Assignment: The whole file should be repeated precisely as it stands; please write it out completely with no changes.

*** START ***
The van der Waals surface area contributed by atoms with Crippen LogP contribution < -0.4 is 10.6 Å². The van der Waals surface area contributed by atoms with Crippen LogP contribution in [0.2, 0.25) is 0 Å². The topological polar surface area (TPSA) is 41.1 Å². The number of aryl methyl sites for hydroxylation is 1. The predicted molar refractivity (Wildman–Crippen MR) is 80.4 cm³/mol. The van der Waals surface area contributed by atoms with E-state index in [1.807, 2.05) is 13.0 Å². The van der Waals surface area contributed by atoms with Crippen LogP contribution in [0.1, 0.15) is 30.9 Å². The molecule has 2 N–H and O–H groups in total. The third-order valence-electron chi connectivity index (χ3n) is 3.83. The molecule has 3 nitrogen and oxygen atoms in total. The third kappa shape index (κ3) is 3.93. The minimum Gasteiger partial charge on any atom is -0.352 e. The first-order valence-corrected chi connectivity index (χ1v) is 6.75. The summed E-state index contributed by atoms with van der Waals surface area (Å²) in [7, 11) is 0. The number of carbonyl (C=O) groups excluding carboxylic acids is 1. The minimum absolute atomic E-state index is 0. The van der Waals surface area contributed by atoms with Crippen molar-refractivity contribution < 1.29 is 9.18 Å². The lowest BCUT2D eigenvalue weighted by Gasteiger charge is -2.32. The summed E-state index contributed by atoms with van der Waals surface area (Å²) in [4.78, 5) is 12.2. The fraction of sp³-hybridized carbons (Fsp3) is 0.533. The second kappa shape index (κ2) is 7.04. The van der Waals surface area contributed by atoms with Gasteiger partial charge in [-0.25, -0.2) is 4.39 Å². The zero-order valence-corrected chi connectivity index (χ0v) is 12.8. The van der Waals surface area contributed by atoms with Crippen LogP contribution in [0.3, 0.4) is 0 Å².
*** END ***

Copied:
The van der Waals surface area contributed by atoms with Crippen LogP contribution < -0.4 is 10.6 Å². The van der Waals surface area contributed by atoms with Crippen LogP contribution in [0.2, 0.25) is 0 Å². The topological polar surface area (TPSA) is 41.1 Å². The number of aryl methyl sites for hydroxylation is 1. The predicted molar refractivity (Wildman–Crippen MR) is 80.4 cm³/mol. The van der Waals surface area contributed by atoms with E-state index in [1.807, 2.05) is 13.0 Å². The van der Waals surface area contributed by atoms with Crippen LogP contribution in [0.1, 0.15) is 30.9 Å². The molecule has 2 N–H and O–H groups in total. The third-order valence-electron chi connectivity index (χ3n) is 3.83. The molecule has 3 nitrogen and oxygen atoms in total. The third kappa shape index (κ3) is 3.93. The minimum Gasteiger partial charge on any atom is -0.352 e. The first-order valence-corrected chi connectivity index (χ1v) is 6.75. The summed E-state index contributed by atoms with van der Waals surface area (Å²) in [7, 11) is 0. The number of carbonyl (C=O) groups excluding carboxylic acids is 1. The minimum absolute atomic E-state index is 0. The van der Waals surface area contributed by atoms with Crippen molar-refractivity contribution < 1.29 is 9.18 Å². The lowest BCUT2D eigenvalue weighted by Gasteiger charge is -2.32. The summed E-state index contributed by atoms with van der Waals surface area (Å²) in [4.78, 5) is 12.2. The fraction of sp³-hybridized carbons (Fsp3) is 0.533. The second kappa shape index (κ2) is 7.04. The van der Waals surface area contributed by atoms with Gasteiger partial charge in [-0.25, -0.2) is 4.39 Å². The zero-order valence-corrected chi connectivity index (χ0v) is 12.8. The van der Waals surface area contributed by atoms with Crippen LogP contribution in [0.3, 0.4) is 0 Å².